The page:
More importantly, the election has exposed the specious claim of social conservatives to be the “base” of the conservative movement in Canada. In a riding where a hot-button socon issue became a major factor just days before the election, and where socon activist groups threw all their support behind a candidate who was campaigning solely on that very issue, social conservatives could only muster 2.3% of the vote. Socons are already rationalizing the result of the election (see, for example, here) but it is clear that social issues had little traction in this by-election.
Similarly, the claim by socons that conservative parties must adopt socially conservative policies to attract new voters among recent immigrants has been proven to be without foundation. When we worked at the Conservative Party of Canada (CPC) policy convention in Vancouver in May to re-write the party’s marriage policy, our opponents from the Campaign Life Coalition repeatedly proclaimed that adopting socially liberal policies would “kill the CPC’s ability to grow by taking away our ability to attract new Canadians.” They claimed that if, on these issues, “no difference exists between the parties, they’ll keep on voting Liberal.” Well, in Scarborough-Rouge River that threat proved to be empty. In a riding where 84% of the residents are from immigrant families and where there was no difference between the OPCP and the Liberals on this supposedly crucial social issue, the voters handed the OPCP a convincing and historic victory over the incumbent Liberals.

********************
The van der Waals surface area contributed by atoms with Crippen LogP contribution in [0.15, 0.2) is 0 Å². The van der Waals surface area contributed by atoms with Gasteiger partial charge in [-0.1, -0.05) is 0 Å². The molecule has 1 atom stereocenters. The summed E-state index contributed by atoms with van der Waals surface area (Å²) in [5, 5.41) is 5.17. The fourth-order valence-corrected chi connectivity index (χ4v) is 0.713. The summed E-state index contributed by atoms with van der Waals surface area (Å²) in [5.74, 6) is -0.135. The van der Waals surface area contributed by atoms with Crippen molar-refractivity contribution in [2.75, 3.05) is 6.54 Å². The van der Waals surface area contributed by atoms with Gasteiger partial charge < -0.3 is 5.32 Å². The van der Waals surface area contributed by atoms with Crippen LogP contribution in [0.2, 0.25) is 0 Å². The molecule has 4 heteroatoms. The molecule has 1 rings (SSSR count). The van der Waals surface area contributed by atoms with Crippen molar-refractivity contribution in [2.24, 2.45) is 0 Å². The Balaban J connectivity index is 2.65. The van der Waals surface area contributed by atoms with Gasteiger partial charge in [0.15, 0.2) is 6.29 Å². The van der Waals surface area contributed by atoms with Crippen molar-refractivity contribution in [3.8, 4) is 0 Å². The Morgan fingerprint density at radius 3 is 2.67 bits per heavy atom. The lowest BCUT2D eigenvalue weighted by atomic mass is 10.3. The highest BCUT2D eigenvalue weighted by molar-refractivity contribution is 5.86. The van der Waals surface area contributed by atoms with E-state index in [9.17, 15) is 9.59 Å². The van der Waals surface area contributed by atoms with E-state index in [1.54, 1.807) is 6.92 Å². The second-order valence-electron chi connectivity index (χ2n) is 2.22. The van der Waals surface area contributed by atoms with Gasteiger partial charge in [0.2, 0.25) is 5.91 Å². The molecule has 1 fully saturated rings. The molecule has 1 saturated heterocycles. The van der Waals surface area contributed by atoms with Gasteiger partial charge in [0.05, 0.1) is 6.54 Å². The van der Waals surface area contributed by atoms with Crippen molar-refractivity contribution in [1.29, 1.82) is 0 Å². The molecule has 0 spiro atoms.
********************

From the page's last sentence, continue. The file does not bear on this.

Canada is a diverse, tolerant and secular society. Canadians generally believe that, as Patrick Brown stated in his apology, “the government has no business in your personal life”. They support policies that encourage acceptance and equality, and they are uncomfortable with religious ideologues dictating public policy. The potential growth for Conservative parties is not among religious fundamentalists, but with fiscally-conservative voters who believe in personal freedom. Policies that appeal to this group are essential if Conservatives expect to break through in urban centres where they have been shut out in recent elections. The Scarborough-Rouge River result has shown the way forward for the OPCP, and we are happy that Patrick Brown has chosen this path.
Hastings County, Ontario